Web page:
Before this serious dispute, jihadist media forums were a reflection of the status of al-Qaeda and its affiliates: one family dominated by internal routine habits and full admission of the pyramidal hierarchy of command between the center and branches. The issue of leadership was never a problem that required jihad advocates to spend time and efforts to settle it. Although there were disagreements, these were only publicly revealed when US intelligence released documents it said it found in the location where Osama bin Laden was killed (in Abbottabad) in Pakistan. These documents included a letter by Adam Yahiye Gadahn — known as Azzam the American — calling on bin Laden to cut his organizational ties with the “imaginary” Islamic State of Iraq. In the letter, Gadahn reminded bin Laden that the relationship practically ended a year ago, and that the declaration was made without consulting al-Qaeda. This rare disclosure of dispute was denied immediately following its release in May 2012, but Baghdadi’s supporters are likely to exploit it later on.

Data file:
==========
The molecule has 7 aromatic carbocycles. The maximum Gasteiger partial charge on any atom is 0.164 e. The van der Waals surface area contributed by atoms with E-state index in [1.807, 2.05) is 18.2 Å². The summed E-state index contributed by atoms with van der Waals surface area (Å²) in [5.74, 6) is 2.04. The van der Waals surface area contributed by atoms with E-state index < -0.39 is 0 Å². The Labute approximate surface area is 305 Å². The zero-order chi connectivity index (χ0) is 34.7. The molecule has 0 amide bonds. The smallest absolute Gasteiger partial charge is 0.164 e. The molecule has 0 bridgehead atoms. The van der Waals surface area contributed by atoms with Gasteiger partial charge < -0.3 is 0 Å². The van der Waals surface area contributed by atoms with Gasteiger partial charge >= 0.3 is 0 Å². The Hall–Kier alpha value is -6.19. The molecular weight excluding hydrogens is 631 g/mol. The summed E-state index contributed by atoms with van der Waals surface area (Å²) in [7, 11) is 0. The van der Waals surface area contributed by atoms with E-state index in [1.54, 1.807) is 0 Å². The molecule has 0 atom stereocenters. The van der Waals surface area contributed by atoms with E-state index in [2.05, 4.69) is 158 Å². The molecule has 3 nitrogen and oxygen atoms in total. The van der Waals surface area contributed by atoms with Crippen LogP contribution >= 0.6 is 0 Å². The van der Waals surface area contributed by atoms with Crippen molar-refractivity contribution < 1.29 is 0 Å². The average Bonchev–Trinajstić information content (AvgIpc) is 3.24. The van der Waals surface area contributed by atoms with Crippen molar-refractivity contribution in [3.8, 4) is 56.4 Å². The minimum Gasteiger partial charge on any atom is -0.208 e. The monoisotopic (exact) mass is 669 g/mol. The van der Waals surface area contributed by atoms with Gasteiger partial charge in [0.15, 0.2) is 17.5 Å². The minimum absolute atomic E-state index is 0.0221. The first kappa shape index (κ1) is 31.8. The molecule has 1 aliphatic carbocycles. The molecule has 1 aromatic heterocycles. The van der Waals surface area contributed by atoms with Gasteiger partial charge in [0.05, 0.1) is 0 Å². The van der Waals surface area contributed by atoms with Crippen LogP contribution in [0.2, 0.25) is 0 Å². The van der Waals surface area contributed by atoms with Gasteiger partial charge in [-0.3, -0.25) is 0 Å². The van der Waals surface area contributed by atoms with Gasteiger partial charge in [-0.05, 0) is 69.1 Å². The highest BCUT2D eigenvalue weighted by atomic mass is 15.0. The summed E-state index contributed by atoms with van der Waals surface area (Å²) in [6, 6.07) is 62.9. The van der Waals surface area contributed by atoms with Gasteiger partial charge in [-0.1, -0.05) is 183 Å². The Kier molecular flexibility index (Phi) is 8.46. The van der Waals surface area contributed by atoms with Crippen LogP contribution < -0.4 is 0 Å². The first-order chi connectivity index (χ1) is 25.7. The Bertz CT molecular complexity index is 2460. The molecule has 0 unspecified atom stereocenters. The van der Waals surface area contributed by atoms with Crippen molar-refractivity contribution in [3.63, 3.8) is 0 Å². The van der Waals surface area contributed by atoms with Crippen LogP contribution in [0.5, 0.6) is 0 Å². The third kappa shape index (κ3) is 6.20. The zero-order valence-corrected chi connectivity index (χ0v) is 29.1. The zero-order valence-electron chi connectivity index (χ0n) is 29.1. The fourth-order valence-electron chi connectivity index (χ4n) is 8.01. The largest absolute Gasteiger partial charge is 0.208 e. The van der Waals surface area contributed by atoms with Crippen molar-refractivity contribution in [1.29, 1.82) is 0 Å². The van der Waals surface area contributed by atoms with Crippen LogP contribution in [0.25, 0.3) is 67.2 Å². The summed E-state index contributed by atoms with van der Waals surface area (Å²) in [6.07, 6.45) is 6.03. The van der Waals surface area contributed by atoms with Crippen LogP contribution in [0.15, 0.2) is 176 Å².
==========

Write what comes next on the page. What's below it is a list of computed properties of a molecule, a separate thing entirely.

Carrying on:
The dispute did not lead senior jihad advocates to line up with Baghdadi, rather to the contrary, Joulani earned support from important parties having made prestigious contributions on the scene. The result is that the global jihad movement following the lead of al-Qaeda is witnessing a partition between its three sections: emirs, soldiers and the followers and advocates. It is worth mentioning that the unitary discourse promoting a status quo — i.e., the mutual recognition between Jabhat al-Nusra and the Islamist State, to avoid the greater damage of the clash between the two parties — is not based on any ground in Sharia law and jihadist doctrinal evidence.